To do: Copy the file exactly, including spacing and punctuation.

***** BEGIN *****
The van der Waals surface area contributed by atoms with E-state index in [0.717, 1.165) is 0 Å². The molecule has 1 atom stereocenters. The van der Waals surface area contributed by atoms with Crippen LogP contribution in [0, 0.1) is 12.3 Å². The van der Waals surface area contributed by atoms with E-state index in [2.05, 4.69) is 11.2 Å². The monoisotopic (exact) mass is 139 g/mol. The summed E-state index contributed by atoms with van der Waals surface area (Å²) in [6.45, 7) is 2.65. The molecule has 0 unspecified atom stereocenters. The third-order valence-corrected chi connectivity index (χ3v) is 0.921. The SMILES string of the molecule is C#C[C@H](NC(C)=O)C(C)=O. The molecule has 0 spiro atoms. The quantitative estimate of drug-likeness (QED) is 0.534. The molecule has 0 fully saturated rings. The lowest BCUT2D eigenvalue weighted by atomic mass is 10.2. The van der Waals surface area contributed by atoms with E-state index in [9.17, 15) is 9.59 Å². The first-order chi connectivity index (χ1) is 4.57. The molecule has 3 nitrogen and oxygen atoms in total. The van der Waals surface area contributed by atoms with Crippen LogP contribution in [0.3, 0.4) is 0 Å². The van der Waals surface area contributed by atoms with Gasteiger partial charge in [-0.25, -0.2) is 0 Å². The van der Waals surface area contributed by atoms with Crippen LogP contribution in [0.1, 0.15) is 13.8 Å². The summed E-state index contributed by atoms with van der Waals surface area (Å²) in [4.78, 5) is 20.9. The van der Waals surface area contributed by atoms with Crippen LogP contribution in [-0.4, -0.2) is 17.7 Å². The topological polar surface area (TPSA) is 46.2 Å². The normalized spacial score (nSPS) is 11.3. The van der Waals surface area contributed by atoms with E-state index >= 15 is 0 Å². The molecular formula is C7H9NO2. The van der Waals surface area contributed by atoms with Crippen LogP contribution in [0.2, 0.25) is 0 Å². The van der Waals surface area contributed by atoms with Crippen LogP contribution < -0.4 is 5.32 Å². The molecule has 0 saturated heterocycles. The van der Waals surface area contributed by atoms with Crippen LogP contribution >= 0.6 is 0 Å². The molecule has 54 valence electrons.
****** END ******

The van der Waals surface area contributed by atoms with E-state index in [0.717, 1.165) is 0 Å². The molecule has 1 atom stereocenters. The van der Waals surface area contributed by atoms with Crippen LogP contribution in [0, 0.1) is 12.3 Å². The van der Waals surface area contributed by atoms with E-state index in [2.05, 4.69) is 11.2 Å². The monoisotopic (exact) mass is 139 g/mol. The summed E-state index contributed by atoms with van der Waals surface area (Å²) in [6.45, 7) is 2.65. The molecule has 0 unspecified atom stereocenters. The third-order valence-corrected chi connectivity index (χ3v) is 0.921. The SMILES string of the molecule is C#C[C@H](NC(C)=O)C(C)=O. The molecule has 0 spiro atoms. The quantitative estimate of drug-likeness (QED) is 0.534. The molecule has 0 fully saturated rings. The lowest BCUT2D eigenvalue weighted by atomic mass is 10.2. The van der Waals surface area contributed by atoms with E-state index in [9.17, 15) is 9.59 Å². The first-order chi connectivity index (χ1) is 4.57. The molecule has 3 nitrogen and oxygen atoms in total. The van der Waals surface area contributed by atoms with Crippen LogP contribution in [0.3, 0.4) is 0 Å². The van der Waals surface area contributed by atoms with Gasteiger partial charge in [-0.25, -0.2) is 0 Å². The van der Waals surface area contributed by atoms with Crippen LogP contribution in [0.1, 0.15) is 13.8 Å². The summed E-state index contributed by atoms with van der Waals surface area (Å²) in [4.78, 5) is 20.9. The van der Waals surface area contributed by atoms with Crippen LogP contribution in [-0.4, -0.2) is 17.7 Å². The topological polar surface area (TPSA) is 46.2 Å². The normalized spacial score (nSPS) is 11.3. The van der Waals surface area contributed by atoms with E-state index >= 15 is 0 Å². The molecular formula is C7H9NO2. The van der Waals surface area contributed by atoms with Crippen LogP contribution in [0.2, 0.25) is 0 Å². The van der Waals surface area contributed by atoms with Crippen LogP contribution < -0.4 is 5.32 Å². The molecule has 0 saturated heterocycles. The van der Waals surface area contributed by atoms with Crippen LogP contribution >= 0.6 is 0 Å². The molecule has 54 valence electrons.